<p>Hi Tom Heylen,</p><p>Thanks a lot. I did it and it works ok. I have a question. What modification do I need to do If I want to use the 16MHz oscillator? I appreciate your help.</p>
<p>You need to connect a 16Mhz oscillator between pin 9 and 10 with 2 x 22pf capacitor. And then select board &quot;Arduino Uno&quot; in the IDE.</p>
<p>Just out of curiosity, can the enabling of the internal 8MHz clock be done with the ATmega168 microcontroller using the same Atmeg328 on a breadboard file and following the same procedures as described?</p>
<p>Not sure. I have never worked with an atmega168. Give it a try. </p>
<p>Hi Tom, are the Atmega328P chips from china/aliexpress actually good? If so, maybe it's worth waiting for the slow boat to get them in bulk, instead of from Mouser for 3-400% of the cost...</p>
<p>Make sure to order the ATMEGA328P-PU. They come by airmail and usually takes around 2 weeks. Look at the link in parts list. That are the ones I got and they work perfect.</p>
<p>This is a very simple - yet tremendously useful - Instructable you have written. The ability to use an ATmega chip embedded in a compact circuit can be extremely useful. Instead of integrating the USB port, all the header pins, 5v regulator, and all that, you could just have an ATmega right on the PCB. I love this idea. I'll still use an arduino for experimenting, but in permanent applications the bare ATmega chip will suffice.</p>
<p>Thanks. </p>
<p>You can indeed pull the chip from an arduino (if you have that type) and replace it with another chip to burn the boot loader, however it is easier to just buy a chip with the bootloader already burned, they do sell them that way, skip a step, but it may cost you a few cents more. I have also pulled the chip and replaced it with one that needed fixing and managed to reburn the bootloader and get it going again. That is the fantastic thing about arduino, you can do most anything you can dream up buy just doing a bit of research.</p>
<p>If you can do all these functions using the socket already on the Arduino, would it work to convert that socket into a ZIF (perhaps plugged into the original socket), and you're done? Would that work?</p>
<p>That would likely work, yes. You won't be able to use shields with it, and if you are plugging it into the original socket, you are likely to widen the contacts so that you can't use just a chip with it afterwards, as the flat pins on the ZIF socket go the other way than the DIP pins.</p><p>Images are CC BY-NC-SA 3.0 <a href="https://sparkfun.com/" rel="nofollow"> https://sparkfun.com/</a></p>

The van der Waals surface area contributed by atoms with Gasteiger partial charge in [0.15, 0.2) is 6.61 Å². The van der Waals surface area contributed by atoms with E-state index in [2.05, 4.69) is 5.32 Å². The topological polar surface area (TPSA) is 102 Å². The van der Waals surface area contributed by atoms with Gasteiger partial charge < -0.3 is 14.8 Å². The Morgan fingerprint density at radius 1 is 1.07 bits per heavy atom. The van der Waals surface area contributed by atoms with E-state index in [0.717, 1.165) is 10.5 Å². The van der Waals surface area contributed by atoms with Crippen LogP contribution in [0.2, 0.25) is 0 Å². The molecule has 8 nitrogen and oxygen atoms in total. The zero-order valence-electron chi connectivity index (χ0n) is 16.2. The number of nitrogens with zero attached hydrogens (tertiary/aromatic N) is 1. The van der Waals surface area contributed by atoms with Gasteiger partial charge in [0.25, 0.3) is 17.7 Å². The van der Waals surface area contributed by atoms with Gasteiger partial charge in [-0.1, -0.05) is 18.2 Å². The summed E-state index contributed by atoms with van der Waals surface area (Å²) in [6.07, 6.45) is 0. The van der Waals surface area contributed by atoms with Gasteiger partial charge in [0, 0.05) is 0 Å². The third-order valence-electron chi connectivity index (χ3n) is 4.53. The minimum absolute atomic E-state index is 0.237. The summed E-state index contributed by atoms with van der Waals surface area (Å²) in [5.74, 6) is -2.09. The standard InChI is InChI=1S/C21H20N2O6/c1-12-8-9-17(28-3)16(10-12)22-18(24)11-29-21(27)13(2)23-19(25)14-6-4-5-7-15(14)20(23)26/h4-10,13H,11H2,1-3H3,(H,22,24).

<p>Guess things are a bit more expensive in the UK, Jullian did this last year and it cost him 5 bucks. Nice redo of Jullian's project though, you can see his video on the subject here: </p><p>https://www.youtube.com/watch?v=sNIMCdVOHOM</p><p>I built two of these last year, the first I managed to burn up the second time I used it, my own fault by hooking it up backwards.</p>
<p>Great ideas, and a MUST about the socketing of chips. I've burned out a few of the more expensive chips by soldering them into a circuit - never again.<br><br>I also must admit to trying to test a circuit and wondering why it won't work! (Because I forgot to insert the chip into the socket! Joke was on me!). But they all worked fine once the chip went in.<br><br>Great instructable!</p>
<p>Thanks for the great instructable. I am building a thermal flashlight and will will attempt to use this method to not tie up an arduino. BTW the current price for the chips is $1.46 each. All of the other components I already have. For me, this is a $1.46 arduino.</p>
Great to hear. The atmega328 as a stand-alone give you a lot of opportunities for future projects.<br>Would be great if you post a picture when your flashlight project is finished. Cheers Tom
<p>Thanks Tom. Would also be great to have an instructable on using the atmega (or programmed Arduino) without connection to the computer.</p>
<p>Just connect pin 7 and 8 on the atmega328 to a 5v power supply and you are ready to go. Make sure to connect pin 7 with 20.</p>
tomheylen <br><br>while uploading a sketch you xan remove the old one and insert the new ic .<br><br>same case in burning burning bootloader
I was thinking about this too

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Bio: I like to make stuff in my free time. Especially programming, cooking, electronics etc. Lately I'm making tutorials about stuff I made the last ... More »